Viral sore throats generally last about three to five days. Strep usually responds to antibiotics within 24 hours. Mononucleosis generally lasts about a week but can cause symptoms for two to four weeks.

Treatment for symptoms includes:

  • Gargling with salt water
  • Corn syrup or hard candies
  • A soft bland diet

Antibiotics are useful for strep throat only. Never give leftover antibiotics from a prior illness or from another family member.

Complications of strep include a rash known as scarlet fever, and more seriously, rheumatic fever, which can be prevented with proper treatment. Mononucleosis may cause difficulty breathing if the tonsils get large enough. The liver and spleen may become enlarged; contact sports should be avoided for about four weeks.

Will my children get pneumonia if they are exposed to someone who has it?

Pneumonia generally presents with a cough, which is likely to bring up sputum. There may be some difficulty with breathing, such as rapid, labored, or painful respirations. There is often fever.

Other facts about pneumonia:

  • It is an infection of the lung that causes fluid to collect in the air sacs. About 80% of infections are viral and milder. Twenty percent are bacterial. It is not contagious.
  • Bacterial pneumonia is usually more sudden and can improve significantly within 24 to 48 hours of taking antibiotics. Viral pneumonia is milder but can last two to four weeks.
  • Cough suppressants should be avoided. Antibiotics are prescribed if indicated.

Hospitalization is very rarely necessary in otherwise healthy people.

When is a runny nose a sinus infection?

Sinus infections are often signaled by:

  • Pain and pressure in the face
  • Thick nasal discharge
  • Post-nasal drip
  • Fever
  • Bad breath
  • Nausea, and
  • Chronic (long-lasting) cough.

Sinus infections are not contagious. Saline nasal sprays are helpful for opening sinus passages. Antibiotics may be prescribed if indicated. Consult your child's physician before giving any medication to your child.

How high should I let my child's temperature get before I panic?

The normal body temperature is 98.6° F, but this changes throughout the day.

  • Temperature can be taken by rectum, by mouth, under the arm, or in the ear. Rectal is best.
  • Fevers are not harmful--they are a sign that the immune system is working. Your child's behavior is far more important than the actual temperature. Never wake a child to take his or her temperature.
  • Most fevers range from 101° F to 104°F and last about three days.
  • Your health care provider needs to see all babies younger than six weeks of age if they have elevated temperature. Acetaminophen (Tylenol®) is the safest medication to use to reduce fevers; consult your child’s physician to be sure you are giving the correct amount. Liquid ibuprofen (such as Liquid Advil®) is available by prescription and may be suggested. Never use aspirin without consulting your health care provider. Consider a sponge bath, using room-temperature water, if the fever hasn't come down after 30 minutes.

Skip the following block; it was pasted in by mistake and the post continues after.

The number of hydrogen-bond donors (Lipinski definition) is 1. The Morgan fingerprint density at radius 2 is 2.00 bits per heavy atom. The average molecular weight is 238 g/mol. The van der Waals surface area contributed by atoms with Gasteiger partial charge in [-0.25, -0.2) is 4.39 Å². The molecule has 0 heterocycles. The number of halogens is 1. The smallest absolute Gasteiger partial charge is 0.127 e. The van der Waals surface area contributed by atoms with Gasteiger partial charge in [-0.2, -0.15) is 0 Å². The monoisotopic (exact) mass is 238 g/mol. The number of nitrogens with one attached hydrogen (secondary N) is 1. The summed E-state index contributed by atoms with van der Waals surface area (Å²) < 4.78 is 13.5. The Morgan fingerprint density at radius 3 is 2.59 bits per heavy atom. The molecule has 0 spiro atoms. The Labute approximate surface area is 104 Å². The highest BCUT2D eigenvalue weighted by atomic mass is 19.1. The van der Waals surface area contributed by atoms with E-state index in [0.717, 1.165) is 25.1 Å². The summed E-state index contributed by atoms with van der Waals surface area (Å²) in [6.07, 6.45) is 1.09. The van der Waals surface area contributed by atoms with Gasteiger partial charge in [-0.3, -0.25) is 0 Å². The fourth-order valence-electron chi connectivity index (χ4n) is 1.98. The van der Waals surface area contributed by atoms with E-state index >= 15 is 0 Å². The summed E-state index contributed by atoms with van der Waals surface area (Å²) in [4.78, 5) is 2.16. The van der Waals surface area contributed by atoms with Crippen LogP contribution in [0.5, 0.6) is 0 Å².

• Lots of extra fluids are necessary with fevers. Keep track of the number of diapers your infant/toddler is using or when the last time your potty-trained child went to the bathroom to urinate.

Febrile seizures may develop in 4% of children. While it is scary to watch, they are generally quite harmless. Consult your child’s doctor if your child has a seizure.

How can I help keep my child from getting ill?

  • Wash your hands, especially before meals. Set the example for your family.
  • The entire family should keep up with routine medical checkups and immunizations.
  • Beginning at an early age, teach your children to sneeze into their sleeves or to use a tissue, and how and when to wash their hands.
  • Make sure that everyone is getting enough sleep and drinking plenty of fluids.
  • Avoid contact with ill people.
  • Have a concern? Call your child’s physician.
  • Always consult your child's physician before giving any medication to your child.

Cleveland Clinic is a non-profit academic medical center. Advertising on our site helps support our mission. We do not endorse non-Cleveland Clinic products or services. Policy

Cleveland Clinic is a non-profit academic medical center. Advertising on our site helps support our mission. We do not endorse non-Cleveland Clinic products or services. Policy

Cleveland Clinic is a non-profit academic medical center. Advertising on our site helps support our mission. We do not endorse non-Cleveland Clinic products or services. Policy